ENVIRON 323 - Environmentalism and Ecocriticism
Winter 2023, Section 001
Instruction Mode: Section 001 is  In Person (see other Sections below)
Subject: Program in the Environment (ENVIRON)
Department: SNE Program in the Environment
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Requirements & Distribution:
Waitlist Capacity:
Enforced Prerequisites:
No credit in GERMAN 303 or ENVIRON 304 with the topic "Environmentalism and Ecocriticism.".
May not be repeated for credit.
Primary Instructor:
Start/End Date:
Full Term 1/4/23 - 4/18/23 (see other Sections below)
NOTE: Drop/Add deadlines are dependent on the class meeting dates and will differ for full term versus partial term offerings.
For information on drop/add deadlines, see the Office of the Registrar and search Registration Deadlines.


Nature and the environment feature prominently in the philosophy and cultural traditions of the German-speaking world—from the deification of nature within Romantic poetry and painting, through the blood-and-soil ideology of the Nazis, to the land art of Joseph Beuys and Hans Haacke during the Cold War. Today, German, Austrian, and Swiss people are considered some of the world’s most environmentally conscious, a fact reflected in the extent to which environmental issues currently shape the political agendas of their respective countries.

While it may sound like it should belong exclusively to political or scientific activity, ecocriticism is environmentally focused criticism practiced by producers of literature, film, art, and theory. American films like the Mad Max Trilogy, The Day After Tomorrow, or Pixar’s WALL-E are popular earlier examples of the post-apocalyptic genre that has exploded in the last five years, and which arguably participates in ecocriticism by imagining the worlds that might exist after environmental collapse; novels like Cormac McCarthy’s The Road or Emily St. John Mandel’s Station 11 are examples of a similar strain of criticism in English-language literature.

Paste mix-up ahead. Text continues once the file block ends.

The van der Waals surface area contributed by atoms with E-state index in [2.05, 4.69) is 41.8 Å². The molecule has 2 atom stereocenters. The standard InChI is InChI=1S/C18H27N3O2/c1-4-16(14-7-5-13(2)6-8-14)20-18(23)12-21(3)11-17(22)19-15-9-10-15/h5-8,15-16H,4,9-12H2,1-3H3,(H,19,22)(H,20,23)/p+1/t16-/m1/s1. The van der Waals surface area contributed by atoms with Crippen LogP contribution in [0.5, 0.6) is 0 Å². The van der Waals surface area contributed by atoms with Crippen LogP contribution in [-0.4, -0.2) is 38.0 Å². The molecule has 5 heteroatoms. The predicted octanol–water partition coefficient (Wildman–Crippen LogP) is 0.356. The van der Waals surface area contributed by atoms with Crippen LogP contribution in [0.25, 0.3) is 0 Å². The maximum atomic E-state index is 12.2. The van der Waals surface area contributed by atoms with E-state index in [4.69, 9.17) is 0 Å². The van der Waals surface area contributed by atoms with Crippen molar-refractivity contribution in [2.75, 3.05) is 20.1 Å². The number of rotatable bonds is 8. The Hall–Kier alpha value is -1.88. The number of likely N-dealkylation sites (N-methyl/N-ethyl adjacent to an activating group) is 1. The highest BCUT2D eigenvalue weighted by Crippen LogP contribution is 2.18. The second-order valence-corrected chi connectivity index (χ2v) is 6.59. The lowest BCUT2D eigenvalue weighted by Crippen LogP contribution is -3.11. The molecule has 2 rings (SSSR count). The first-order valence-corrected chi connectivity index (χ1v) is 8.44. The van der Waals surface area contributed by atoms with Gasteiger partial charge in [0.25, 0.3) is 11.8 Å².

In this course, we will examine ecocriticism’s history and the appearance and disappearance of environmental themes in German-language literature, film, and art over the course of the last two centuries. We will read and learn about: the Anthropocene and Industrial Revolution, Alexander von Humboldt, J. W. Goethe, and Goethean science, Novalis, German Romanticism and the philosophy of nature, Adalbert Stifter, Ernst Haeckel and the reception of Darwinism in Germany, Wilhelm Riehl, Franz Kafka, the Blue Rider group, Martin Heidegger, the Frankfurt School, Ingeborg Bachmann, Joseph Beuys, Friedensreich Hundertwasser, Elfriede Jelinek, Herta Müller, Sharon Dodua Otoo, Carl Amery and Germany’s Green Party, Yoko Tawada, Werner Herzog, Dorothee Elmiger and the European migration crisis, ecothriller film and more.

Successfully completing German 323: Environmentalism and Ecocriticism would help students to qualify for the Excellence in Sustainability Honors Cord Program. More info here: Sustainability Honors Cord | Planet Blue Campus

Course Requirements:

Short response papers and/or creative assignments; 6-8 page final paper.


ENVIRON 323 - Environmentalism and Ecocriticism
Schedule Listing
001 (SEM)
 In Person
MW 2:30PM - 4:00PM
1/4/23 - 4/18/23

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